Okay, it's not all rosy on this Friday morning as a rare rush to the airport to be early for a flight was rewarded by a two hour departure delay courtesy of Air Canada.

The extra time allowed me to regain some optimism, however, as I came across a few pieces of positive news for the chip industry (that's Intel - not Lay's).


(Image Courtesy WindelOskay)

The forecasts from IC Insights can be found at the Mannerisms blog. With the headline Semi Market Annual Growth Rate To Double, the overall industry growth rate is driven by demand for memory chips. IC Insights expects NAND flash to grow at a CAGR north of 16% through 2016 while DRAM should creep close to 10% for the next few years.

Maybe these IC Insights guys have insight into the new Apple iPhone and iPad mini launches and can see through to a new wave of frenzied consumers for the Apple products which could in themselves be enough to bolster the NAND flash demand. But if not, a lot of the discussion around the forecasts from both analysts like IC Insights and various industry associations like the SIA is that no one has more than estimates on each of the companies that contribute to the sector. 

No doubt, sales forecasts would be more reliable if the companies were in serious litigation. CNET (and a host of others) released detailed Apple and Samsung sales figures courtesy of US District Court of Northern California. Thanks to these court proceedings, we have a one stop shop for Apple devices sales numbers going back a few years. For Samsung, we get insight into a smaller portion of their product mix, but arguably the most important ones in the consumer space.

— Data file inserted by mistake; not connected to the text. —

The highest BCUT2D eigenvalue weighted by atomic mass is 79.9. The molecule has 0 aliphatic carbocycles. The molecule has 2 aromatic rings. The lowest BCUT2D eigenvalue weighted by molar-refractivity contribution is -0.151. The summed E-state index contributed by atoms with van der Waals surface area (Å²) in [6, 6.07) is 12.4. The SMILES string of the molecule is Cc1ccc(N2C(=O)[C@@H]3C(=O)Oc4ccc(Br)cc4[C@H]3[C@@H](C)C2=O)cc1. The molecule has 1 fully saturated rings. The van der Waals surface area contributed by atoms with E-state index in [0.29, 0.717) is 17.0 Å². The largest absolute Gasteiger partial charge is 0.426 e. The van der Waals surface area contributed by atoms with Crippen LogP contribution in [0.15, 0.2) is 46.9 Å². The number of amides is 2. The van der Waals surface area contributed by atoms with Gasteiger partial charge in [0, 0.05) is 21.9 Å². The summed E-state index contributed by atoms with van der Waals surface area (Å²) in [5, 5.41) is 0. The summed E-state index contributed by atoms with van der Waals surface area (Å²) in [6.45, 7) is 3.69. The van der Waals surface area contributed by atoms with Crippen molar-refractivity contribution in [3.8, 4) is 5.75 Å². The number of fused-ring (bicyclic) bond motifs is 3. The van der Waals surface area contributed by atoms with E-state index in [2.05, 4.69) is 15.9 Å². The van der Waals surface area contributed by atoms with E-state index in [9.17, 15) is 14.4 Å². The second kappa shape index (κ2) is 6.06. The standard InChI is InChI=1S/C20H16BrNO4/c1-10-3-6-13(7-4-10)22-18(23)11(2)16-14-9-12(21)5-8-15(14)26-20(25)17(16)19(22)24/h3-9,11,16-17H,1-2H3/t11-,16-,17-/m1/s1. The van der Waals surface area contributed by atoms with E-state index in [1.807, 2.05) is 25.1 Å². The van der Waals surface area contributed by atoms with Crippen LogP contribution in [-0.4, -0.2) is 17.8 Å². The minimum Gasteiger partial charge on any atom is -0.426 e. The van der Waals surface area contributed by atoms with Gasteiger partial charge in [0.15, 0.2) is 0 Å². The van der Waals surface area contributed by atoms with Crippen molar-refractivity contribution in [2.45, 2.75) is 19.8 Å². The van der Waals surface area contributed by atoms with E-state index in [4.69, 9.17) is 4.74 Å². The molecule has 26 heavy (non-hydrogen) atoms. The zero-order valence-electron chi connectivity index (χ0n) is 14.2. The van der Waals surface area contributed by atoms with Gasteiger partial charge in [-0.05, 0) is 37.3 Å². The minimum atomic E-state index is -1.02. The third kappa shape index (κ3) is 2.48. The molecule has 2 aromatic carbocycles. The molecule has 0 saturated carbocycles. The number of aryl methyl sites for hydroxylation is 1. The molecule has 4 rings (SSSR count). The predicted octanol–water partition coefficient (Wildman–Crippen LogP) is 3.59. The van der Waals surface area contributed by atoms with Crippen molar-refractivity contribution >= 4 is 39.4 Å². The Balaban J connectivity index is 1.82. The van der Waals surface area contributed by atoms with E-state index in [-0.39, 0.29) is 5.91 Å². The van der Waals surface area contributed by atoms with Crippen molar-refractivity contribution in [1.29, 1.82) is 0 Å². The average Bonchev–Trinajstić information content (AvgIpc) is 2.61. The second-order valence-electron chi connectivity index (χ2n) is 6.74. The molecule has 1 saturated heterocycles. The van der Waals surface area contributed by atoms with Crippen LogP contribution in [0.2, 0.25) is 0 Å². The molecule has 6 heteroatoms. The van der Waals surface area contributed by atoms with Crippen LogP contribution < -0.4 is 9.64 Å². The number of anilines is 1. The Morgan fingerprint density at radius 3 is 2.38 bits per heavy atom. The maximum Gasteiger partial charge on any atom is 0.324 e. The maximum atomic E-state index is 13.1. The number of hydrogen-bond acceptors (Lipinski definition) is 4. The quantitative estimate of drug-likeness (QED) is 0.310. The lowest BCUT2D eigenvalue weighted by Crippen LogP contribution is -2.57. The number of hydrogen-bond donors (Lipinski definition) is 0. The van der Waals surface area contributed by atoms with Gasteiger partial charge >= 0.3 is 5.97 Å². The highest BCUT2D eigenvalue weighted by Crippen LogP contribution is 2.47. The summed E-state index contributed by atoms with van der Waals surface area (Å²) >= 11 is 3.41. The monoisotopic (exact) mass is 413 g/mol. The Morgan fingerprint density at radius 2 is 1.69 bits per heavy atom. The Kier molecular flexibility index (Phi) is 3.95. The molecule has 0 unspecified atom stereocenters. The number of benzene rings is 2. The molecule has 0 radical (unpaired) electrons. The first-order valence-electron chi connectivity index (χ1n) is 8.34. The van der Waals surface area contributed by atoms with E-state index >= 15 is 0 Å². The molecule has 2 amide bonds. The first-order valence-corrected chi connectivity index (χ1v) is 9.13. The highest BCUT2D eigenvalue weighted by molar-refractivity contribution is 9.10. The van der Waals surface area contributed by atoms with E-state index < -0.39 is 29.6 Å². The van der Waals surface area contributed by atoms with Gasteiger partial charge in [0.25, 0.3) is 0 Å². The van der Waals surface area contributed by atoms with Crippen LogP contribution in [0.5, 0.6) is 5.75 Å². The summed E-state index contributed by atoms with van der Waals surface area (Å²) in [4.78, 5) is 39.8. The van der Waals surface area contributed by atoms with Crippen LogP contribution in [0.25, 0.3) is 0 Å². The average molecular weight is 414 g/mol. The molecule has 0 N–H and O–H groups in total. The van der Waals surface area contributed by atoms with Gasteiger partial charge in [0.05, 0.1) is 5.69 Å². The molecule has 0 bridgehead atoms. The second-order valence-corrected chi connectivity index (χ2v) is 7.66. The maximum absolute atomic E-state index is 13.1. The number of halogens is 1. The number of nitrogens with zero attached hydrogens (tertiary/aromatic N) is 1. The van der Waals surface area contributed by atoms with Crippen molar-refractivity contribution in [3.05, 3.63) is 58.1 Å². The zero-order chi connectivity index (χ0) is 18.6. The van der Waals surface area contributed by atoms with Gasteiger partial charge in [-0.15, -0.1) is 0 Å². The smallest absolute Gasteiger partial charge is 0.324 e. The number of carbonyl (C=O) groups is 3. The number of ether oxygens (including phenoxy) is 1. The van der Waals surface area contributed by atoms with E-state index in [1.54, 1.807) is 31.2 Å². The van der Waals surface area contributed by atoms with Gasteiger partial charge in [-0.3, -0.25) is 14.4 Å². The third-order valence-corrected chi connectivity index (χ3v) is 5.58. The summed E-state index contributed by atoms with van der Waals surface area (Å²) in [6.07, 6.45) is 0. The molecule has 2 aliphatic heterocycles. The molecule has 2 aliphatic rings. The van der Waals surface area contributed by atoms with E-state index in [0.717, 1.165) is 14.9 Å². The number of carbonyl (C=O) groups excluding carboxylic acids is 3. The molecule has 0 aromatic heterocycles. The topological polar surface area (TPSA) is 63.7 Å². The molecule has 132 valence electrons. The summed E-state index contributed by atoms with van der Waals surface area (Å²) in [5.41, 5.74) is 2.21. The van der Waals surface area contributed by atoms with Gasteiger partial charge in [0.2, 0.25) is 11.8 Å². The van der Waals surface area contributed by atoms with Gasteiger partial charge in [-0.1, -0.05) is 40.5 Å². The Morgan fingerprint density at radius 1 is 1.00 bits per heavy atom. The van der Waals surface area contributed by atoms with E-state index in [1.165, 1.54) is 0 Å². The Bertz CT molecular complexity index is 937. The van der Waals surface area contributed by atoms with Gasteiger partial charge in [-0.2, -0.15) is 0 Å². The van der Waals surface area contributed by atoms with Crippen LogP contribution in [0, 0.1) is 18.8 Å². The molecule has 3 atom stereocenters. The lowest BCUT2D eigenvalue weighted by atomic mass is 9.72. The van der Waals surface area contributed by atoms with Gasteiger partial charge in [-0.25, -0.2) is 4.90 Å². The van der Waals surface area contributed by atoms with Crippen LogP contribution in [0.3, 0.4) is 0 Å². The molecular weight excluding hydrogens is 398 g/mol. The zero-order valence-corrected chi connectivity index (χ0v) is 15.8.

Some of the most exciting news for the IC industry could be that analysts expect much of the improvement in the market to be the result of improving ASPs. These selling price increases might not be great news for people looking at replacing their phone or tablet over the next few years, but it's a real boost to those of us who look to microelectronics for our income, especially after many years of generally declining ASP numbers.

The best comment about the industry association forecasts was from David Manners. He pointed out that the SIA could keep its numbers relatively low to ensure that each of its members can (mostly) release better looking numbers individually. It's all part of the selling cycle - but for the investment community not the stuff these companies actually build.

 

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